PGA Tour Commissioner Tim Finchem said in 1994 the event was started because so many international stars, players such as Price of Zimbabwe, Greg Norman of Australia and Vijay Singh of Fiji, deserved a chance to play in a similar format to the Ryder Cup against the Americans. It also made good sense financially, adding a compelling event to the television schedule at a time of year when golf is usually an afterthought behind college and pro football and the pennant races in Major League Baseball.
Asked at the time about the inevitable comparison with the Ryder Cup, Finchem insisted the two events could stand alone, but that only the passage of time and the chance to develop its own distinct tradition would lift the Presidents Cup into the Ryder Cup's "fifth major" status among the players, the public and the media.
Said Player, "It's an event that will be bigger than the Ryder Cup because it entails the world."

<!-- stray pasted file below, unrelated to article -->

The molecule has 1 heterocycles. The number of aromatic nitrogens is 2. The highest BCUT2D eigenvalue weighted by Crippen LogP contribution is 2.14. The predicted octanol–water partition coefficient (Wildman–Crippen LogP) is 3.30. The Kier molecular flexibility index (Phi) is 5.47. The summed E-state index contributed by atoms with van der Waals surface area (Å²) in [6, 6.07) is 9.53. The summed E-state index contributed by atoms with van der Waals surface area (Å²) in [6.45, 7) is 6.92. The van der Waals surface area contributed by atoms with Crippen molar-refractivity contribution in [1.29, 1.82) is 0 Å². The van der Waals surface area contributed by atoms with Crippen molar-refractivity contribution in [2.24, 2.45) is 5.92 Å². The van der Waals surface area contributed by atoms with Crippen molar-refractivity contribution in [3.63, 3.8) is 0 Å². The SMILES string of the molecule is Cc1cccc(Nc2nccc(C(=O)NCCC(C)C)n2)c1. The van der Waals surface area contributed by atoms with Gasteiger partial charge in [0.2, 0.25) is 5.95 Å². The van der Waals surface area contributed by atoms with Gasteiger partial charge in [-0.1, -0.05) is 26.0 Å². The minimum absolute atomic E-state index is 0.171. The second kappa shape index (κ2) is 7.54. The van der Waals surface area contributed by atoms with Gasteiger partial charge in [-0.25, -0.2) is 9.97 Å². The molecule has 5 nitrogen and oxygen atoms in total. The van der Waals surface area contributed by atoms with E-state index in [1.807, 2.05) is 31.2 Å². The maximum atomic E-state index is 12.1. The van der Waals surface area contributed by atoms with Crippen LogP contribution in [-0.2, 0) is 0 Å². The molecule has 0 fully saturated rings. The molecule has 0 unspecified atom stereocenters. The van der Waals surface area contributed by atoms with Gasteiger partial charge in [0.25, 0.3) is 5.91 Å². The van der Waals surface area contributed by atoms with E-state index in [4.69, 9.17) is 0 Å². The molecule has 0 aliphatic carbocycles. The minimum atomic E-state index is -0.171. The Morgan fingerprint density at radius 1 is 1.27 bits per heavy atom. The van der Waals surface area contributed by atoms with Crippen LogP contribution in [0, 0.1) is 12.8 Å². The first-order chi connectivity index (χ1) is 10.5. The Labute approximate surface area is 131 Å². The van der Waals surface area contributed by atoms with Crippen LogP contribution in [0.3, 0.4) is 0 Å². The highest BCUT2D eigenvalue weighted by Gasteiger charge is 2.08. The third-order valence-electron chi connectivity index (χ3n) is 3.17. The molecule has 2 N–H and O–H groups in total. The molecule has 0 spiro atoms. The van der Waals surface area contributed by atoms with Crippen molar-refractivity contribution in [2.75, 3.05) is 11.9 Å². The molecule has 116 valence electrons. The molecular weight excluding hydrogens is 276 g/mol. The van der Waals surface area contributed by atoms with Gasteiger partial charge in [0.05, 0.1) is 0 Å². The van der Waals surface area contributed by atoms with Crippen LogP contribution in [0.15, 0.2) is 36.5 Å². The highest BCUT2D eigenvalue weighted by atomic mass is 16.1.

This week, more than 700 media credentials have been issued for the Presidents Cup, compared with 1,000 the PGA of America distributed last September for the Ryder Cup at Oakland Hills in suburban Detroit. At the last Ryder Cup in Great Britain in 2002, a large number of American newspapers sent their golf writers abroad to cover the event. In South Africa, where the Presidents Cup drew huge domestic coverage, only a handful of U.S. papers were represented, though many more will be here this week.
Still, 10 years and five Presidents Cup later, with the U.S. winning three, losing one and the teams tying two years ago, many players believe the Presidents Cup has narrowed the prestige gap, but that the two events still can not be considered equals.
"There's no doubt [the drama in South Africa] was probably the best thing that could have happened to the Presidents Cup," Woods said. "The two tournaments are totally different atmospheres. When we play the Presidents Cup, it's basically like playing guys we face on the PGA Tour every week. When we play the Europeans, it's different. Maybe half their team plays over [here] and we only see them in major championships, World Golf championships and the Players Championship.
"The international team, we see them week after week out here, so from that aspect there's more camaraderie between the two teams. You certainly don't have the animosity between the fans. When we play in Europe and we play in the States in the Ryder Cup, there's definitely some angst, not necessarily with the players, but certainly in the fans."
'Tough to Compare'